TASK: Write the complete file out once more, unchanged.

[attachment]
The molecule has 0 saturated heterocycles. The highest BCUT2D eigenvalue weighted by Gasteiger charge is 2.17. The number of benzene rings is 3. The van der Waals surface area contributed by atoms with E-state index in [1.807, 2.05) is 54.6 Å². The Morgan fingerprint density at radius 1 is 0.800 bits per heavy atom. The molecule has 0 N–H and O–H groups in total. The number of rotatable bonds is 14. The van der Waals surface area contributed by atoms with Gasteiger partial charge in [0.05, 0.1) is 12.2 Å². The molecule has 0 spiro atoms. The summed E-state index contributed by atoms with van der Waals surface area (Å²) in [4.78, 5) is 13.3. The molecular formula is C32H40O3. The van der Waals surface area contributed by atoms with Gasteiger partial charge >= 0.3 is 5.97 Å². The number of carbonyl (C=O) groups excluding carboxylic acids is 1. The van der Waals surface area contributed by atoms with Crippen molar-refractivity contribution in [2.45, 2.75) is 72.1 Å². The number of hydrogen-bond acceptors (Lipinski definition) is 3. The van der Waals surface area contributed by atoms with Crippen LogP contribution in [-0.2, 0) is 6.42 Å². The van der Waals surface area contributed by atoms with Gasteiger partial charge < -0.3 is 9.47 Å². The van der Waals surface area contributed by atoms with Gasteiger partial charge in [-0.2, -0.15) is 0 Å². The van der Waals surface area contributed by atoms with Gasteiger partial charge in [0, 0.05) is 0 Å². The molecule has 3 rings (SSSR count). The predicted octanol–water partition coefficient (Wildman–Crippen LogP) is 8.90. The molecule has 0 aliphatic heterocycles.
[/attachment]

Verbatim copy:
The molecule has 0 saturated heterocycles. The highest BCUT2D eigenvalue weighted by Gasteiger charge is 2.17. The number of benzene rings is 3. The van der Waals surface area contributed by atoms with E-state index in [1.807, 2.05) is 54.6 Å². The Morgan fingerprint density at radius 1 is 0.800 bits per heavy atom. The molecule has 0 N–H and O–H groups in total. The number of rotatable bonds is 14. The van der Waals surface area contributed by atoms with Gasteiger partial charge in [0.05, 0.1) is 12.2 Å². The molecule has 0 spiro atoms. The summed E-state index contributed by atoms with van der Waals surface area (Å²) in [4.78, 5) is 13.3. The molecular formula is C32H40O3. The van der Waals surface area contributed by atoms with Gasteiger partial charge >= 0.3 is 5.97 Å². The number of carbonyl (C=O) groups excluding carboxylic acids is 1. The van der Waals surface area contributed by atoms with Crippen molar-refractivity contribution in [2.45, 2.75) is 72.1 Å². The number of hydrogen-bond acceptors (Lipinski definition) is 3. The van der Waals surface area contributed by atoms with Crippen LogP contribution in [-0.2, 0) is 6.42 Å². The van der Waals surface area contributed by atoms with Gasteiger partial charge < -0.3 is 9.47 Å². The van der Waals surface area contributed by atoms with Gasteiger partial charge in [-0.2, -0.15) is 0 Å². The van der Waals surface area contributed by atoms with Gasteiger partial charge in [0, 0.05) is 0 Å². The molecule has 3 rings (SSSR count). The predicted octanol–water partition coefficient (Wildman–Crippen LogP) is 8.90. The molecule has 0 aliphatic heterocycles.